Friday, June 5, 2015

Cassette Review: HITS "Sunshine Baby" (Crash Symbols)

[$5 // Edition of 100 //]

From the moment that "Sunshine Baby" begins to the very second that it ends, it is filled with non-stop beats that simply make me want to get up and dance.   The interesting thing about this cassette to me is that these beats are comprised of a number of sources it would seem, and so not a traditional hip-hop/electronic vibe in that sense, but they also just don't fall into any of my usual categories which in this case would be somewhere between "Alias" and "Invader Zim".   Being able to not only craft that new genre for me, but the levels of which this is seemingly carved out with so few instruments just amazes me.   I'm not entirely certain what all went into creating these sounds and I prefer not to know, but it does feel like every sound you hear on this cassette is under the percussion banner.

Through what I can only consider to be jungle dance beats come the sounds of a "Knight Rider" trill, scrapes and some C&C Music Factory and/or NKOTB synth blocks.   Moments of that "Law & Order" synth beat dropping occur as well, but this really is just mostly drums and cymbals outside of that.    There is a boom box element to it, as if someone is playing it on the streets with a crowd gathering as others show up and begin to breakdance, and then at the same time it does channel the raw sound of a city bucket drummer.    It is somewhere between that pots and pans sound of simply banging on whatever is close to you and a drum machine and that in some ways is what makes this so tricky and clever.

I like to sit back and listen to this one with my eyes closed sometimes, just to see if I can figure out how these sounds are being made.   I don't really ever picture someone sitting at a keyboard pressing a button, but I suppose it is entirely possible that this is created with that entire drum machine system.  I've never seen someone like that perform live before, but I did see Steve Aoki guest star on the television series "Arrow" and I don't imagine the music being made in that way.    And yet I cannot picture a mortal with only two arms doing all of this drumming on a live kit either, full of sweat and exhaustion (Though, yes, there would be breaks between songs)   Even the best of the live drummers I've ever known couldn't pull this one off, I'd say.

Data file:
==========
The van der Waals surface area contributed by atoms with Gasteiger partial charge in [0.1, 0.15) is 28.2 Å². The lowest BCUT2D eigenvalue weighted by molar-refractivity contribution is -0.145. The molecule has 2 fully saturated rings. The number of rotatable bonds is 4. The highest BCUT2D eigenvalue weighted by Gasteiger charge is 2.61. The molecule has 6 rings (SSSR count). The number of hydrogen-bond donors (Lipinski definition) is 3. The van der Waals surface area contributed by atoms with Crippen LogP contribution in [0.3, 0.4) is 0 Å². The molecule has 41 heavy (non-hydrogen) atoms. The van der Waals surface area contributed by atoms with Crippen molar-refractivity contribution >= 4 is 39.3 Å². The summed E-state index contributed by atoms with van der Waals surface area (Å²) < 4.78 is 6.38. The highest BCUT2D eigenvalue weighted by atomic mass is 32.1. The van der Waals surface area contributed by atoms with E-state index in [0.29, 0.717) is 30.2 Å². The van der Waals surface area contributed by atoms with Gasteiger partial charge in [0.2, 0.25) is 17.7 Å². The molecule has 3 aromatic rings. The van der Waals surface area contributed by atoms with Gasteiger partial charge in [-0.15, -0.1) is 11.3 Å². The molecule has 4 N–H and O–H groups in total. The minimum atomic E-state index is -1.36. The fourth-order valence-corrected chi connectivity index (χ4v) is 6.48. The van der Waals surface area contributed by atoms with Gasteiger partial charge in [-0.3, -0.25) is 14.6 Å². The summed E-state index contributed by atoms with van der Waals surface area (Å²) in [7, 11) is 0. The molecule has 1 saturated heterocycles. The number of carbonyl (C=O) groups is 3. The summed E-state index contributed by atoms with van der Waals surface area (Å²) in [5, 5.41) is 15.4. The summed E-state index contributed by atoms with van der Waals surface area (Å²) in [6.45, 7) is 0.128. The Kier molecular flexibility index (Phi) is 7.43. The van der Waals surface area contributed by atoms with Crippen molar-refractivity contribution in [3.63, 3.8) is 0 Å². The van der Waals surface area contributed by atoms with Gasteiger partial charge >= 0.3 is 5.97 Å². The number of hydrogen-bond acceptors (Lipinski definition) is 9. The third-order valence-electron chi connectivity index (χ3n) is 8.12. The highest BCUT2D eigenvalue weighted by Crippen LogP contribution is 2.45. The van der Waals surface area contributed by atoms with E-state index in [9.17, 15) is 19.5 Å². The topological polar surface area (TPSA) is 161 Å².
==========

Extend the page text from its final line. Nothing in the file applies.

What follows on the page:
The only logical explanation I can come to is that this was simply played live on certain parts and then other times it was a drum machine and sometimes the two were layered as well.    It's the only way that my mind can process all of this rhythm and the cymbals.    Yet, still, deep down inside I feel as if that simply is not the case as I just cannot picture that as being one of the scenarios in which this was created.    "Sunshine Baby" will be known to me for its energy, it's relentlessness and just it's overall amount of pure talent as it creates so much with seemingly so little, but it will also have this sort of sense of mythology around it.   It will certainly become something of legend.

[Please Note: In my time putting together the links, I did manage to read that HITS is a trio but I still stand firm in my words on this music whether it was made by one person or a hundred people]

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